Research Overview

plans? Just as planning and decision-making is an important part of our everyday life, it also plays a major role in modern autonomous systems. For such an agent (e.g. a robot) to display intelligent behavior, it typically needs to be able to reason about the outcome of its actions, and whether they might help the agent achieve its goals. Typically, we are interested in obtaining the best possible sequence of actions that the agent can take (or a good approximation). Planning in Artificial Intelligence, or the problem of obtaining such a course of action (a plan) for autonomous agents, has been a prominent field of study for several decades.

In order to tackle this problem, various frameworks have appeared over the years that allow us to formulate, and solve, such a planning problem mathematically. One such framework, the theory of Markov Decision Processes (MDPs), is particularly interesting in that it allows the agent to reason about stochasticity in the outcome of its actions, i.e. that there is more than just one possible outcome for a given action, and we only know that each of these can happen with some probability. This allows the formulation of the best possible plan as the one that maximizes the expected performance of the agent, taking into account all possible contingencies.

A harder problem arises if we consider that the knowledge that the agent possesses about its environment is limited and uncertain. For example, a mobile robot can only know its position in its environment with a certain confidence. A vision system faces the same problem of uncertainty if it tries to track a moving target. In short, most information available to an autonomous agent is noisy, and this evidently impacts its performance. The agent may then explicitly reason about this aditional source of uncertainty while planning. To deal with this issue, the framework of Partially Observable MDPs (POMDPs) was introduced.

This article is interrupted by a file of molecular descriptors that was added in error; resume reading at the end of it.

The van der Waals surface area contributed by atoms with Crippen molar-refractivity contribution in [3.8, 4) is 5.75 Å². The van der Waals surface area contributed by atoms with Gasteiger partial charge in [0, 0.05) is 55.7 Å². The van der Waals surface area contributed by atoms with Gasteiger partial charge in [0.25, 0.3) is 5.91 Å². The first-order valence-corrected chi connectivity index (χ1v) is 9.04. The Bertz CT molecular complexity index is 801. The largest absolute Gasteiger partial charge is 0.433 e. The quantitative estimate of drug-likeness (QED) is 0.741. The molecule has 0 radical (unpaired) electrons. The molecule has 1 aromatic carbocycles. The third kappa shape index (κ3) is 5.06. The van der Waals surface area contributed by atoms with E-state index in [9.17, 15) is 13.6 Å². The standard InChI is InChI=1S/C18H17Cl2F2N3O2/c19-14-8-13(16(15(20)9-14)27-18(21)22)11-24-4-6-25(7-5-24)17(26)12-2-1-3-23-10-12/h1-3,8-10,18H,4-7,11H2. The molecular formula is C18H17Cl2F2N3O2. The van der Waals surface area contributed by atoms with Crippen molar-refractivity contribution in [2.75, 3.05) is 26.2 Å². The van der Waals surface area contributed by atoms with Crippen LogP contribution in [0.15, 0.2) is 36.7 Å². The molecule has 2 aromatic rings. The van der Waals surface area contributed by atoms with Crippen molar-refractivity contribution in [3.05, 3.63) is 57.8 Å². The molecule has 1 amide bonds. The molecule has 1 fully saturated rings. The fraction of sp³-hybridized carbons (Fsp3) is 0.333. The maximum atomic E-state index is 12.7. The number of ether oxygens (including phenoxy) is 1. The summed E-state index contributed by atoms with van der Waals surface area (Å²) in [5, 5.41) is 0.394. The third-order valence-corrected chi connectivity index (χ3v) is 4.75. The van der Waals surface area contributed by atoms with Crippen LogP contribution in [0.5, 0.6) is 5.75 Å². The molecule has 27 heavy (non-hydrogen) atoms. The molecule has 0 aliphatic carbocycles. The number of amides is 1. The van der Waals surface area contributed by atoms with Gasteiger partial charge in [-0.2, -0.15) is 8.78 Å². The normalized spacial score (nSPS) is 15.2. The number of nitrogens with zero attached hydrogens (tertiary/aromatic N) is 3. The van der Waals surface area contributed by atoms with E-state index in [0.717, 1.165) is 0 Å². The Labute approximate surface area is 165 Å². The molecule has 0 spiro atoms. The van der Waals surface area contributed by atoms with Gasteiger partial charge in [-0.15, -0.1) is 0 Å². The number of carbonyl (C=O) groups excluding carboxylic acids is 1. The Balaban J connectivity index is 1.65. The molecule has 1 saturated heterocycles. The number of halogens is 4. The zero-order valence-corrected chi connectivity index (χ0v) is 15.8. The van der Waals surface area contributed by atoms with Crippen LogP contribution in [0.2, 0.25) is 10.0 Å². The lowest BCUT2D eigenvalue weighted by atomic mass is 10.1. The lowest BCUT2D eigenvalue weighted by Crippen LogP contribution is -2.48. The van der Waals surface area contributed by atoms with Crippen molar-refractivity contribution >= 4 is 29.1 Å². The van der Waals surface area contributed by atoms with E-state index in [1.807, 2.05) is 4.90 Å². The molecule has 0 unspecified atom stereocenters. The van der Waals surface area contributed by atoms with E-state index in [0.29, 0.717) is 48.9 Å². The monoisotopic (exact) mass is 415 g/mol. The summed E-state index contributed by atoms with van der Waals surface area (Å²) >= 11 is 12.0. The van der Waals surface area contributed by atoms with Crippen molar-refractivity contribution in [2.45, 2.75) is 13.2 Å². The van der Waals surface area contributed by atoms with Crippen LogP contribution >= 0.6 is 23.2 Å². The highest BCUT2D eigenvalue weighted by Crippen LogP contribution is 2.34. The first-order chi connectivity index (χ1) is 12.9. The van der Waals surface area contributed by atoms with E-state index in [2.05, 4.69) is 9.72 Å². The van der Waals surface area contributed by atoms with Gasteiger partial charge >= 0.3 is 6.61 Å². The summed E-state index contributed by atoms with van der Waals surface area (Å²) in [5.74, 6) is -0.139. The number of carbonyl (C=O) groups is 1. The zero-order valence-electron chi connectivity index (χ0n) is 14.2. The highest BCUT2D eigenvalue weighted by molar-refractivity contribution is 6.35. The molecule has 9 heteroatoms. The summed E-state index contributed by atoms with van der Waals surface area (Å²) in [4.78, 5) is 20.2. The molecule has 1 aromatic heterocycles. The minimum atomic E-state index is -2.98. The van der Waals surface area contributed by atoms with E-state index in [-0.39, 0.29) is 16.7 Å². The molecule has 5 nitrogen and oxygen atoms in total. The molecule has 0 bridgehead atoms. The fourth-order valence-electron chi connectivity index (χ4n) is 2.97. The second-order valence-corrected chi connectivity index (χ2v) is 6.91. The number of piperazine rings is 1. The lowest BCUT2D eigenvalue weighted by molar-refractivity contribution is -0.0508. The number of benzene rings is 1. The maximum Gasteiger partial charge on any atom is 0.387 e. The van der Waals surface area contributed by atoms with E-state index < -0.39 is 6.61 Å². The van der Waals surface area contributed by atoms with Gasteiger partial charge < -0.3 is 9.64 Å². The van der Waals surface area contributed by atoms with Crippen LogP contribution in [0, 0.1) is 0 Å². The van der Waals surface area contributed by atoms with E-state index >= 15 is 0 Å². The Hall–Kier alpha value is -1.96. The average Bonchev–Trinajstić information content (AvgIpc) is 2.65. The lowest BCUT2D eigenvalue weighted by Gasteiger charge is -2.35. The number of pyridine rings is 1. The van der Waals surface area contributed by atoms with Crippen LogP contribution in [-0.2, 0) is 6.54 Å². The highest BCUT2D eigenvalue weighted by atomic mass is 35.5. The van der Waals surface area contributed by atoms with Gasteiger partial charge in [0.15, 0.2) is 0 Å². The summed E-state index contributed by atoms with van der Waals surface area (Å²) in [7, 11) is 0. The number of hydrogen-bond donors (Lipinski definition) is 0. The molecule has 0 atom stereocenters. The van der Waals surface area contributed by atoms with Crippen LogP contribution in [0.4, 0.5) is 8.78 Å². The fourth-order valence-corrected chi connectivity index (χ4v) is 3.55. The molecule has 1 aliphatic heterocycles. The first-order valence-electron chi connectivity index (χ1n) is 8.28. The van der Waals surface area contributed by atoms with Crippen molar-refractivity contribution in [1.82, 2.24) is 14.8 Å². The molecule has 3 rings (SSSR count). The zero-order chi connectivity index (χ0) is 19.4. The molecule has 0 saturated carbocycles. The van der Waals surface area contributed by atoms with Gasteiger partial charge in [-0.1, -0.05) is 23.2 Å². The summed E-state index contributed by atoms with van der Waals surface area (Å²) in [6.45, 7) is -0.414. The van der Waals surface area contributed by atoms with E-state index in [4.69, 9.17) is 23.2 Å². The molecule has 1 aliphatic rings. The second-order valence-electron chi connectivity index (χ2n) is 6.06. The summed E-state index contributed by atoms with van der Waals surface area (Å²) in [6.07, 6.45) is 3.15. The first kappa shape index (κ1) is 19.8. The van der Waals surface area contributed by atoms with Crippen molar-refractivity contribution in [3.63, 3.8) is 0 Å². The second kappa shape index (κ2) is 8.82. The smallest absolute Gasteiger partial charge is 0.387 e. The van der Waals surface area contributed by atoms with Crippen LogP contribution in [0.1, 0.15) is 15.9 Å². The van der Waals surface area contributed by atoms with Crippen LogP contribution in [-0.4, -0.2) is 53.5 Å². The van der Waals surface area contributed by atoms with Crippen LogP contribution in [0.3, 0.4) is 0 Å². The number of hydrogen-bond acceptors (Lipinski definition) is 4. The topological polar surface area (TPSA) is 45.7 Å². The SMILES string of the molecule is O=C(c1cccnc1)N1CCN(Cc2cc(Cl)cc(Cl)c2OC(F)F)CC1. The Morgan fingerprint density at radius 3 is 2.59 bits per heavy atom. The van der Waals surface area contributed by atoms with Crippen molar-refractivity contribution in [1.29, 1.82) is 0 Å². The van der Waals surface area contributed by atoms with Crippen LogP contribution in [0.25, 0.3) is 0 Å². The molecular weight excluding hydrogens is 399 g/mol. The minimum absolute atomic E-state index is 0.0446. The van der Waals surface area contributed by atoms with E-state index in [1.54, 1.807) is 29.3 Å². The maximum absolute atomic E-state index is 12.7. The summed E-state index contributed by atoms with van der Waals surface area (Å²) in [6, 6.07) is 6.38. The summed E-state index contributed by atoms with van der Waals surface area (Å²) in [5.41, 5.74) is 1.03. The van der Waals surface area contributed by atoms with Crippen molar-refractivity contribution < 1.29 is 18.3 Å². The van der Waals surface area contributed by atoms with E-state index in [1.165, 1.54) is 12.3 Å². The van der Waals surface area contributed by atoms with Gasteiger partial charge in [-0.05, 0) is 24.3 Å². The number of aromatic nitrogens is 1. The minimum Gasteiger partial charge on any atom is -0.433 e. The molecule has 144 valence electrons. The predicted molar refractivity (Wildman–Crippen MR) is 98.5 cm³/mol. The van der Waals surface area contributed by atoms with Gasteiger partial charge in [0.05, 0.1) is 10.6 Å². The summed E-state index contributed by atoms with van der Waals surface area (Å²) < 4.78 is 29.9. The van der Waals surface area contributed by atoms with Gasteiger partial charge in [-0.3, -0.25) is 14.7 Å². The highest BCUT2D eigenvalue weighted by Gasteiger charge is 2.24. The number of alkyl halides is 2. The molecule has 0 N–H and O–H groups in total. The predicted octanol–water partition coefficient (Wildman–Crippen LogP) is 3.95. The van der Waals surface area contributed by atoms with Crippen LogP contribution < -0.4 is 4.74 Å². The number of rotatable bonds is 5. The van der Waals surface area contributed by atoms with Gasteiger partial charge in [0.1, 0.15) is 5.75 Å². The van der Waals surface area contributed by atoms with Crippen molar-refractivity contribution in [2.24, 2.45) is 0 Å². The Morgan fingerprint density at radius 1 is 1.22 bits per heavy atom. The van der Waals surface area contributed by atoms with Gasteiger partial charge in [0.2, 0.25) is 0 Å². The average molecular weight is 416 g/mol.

More recently, interest has appeared in studying multi-agent systems (e.g. teams of robots) and the ways through which multiple agents can cooperate in order to achieve a common goal. This problem is generally much harder that planning for a single agent, since in this case the agents have to reason about every possible combination of actions they can jointly take, and also that each of them may receive multiple individual, imperfect observations. The problem of communication between agents, which may itself be imperfect or costly, must also be considered. On the other hand, a team of cooperative agents can produce more complex plans, and solve a much wider array of problems. The framework of Decentralized POMDPs (Dec-POMDPs) allows this kind of cooperative multi-agent problems to be modeled. Its main drawback is that of computational complexity: solving this type of problems involves reasoning over a very large number of possible sequences of actions and measurements, particularly if communication between agents is not possible, and even for very small problems. For this reason, Dec-POMDPs have only been applied, so far, on theoretical problems and small proof-of-concept scenarios. Applying this powerful framework to real teams of robots, in practical scenarios, is the main focus of my PhD work. If possible, this would certainly advance the current state of planning for multiple agent systems. Therefore, my work is focused in studying ways to reduce the overall complexity of Dec-POMDPs, by finding approximate solutions to these models, or exploiting communication between agents, for example.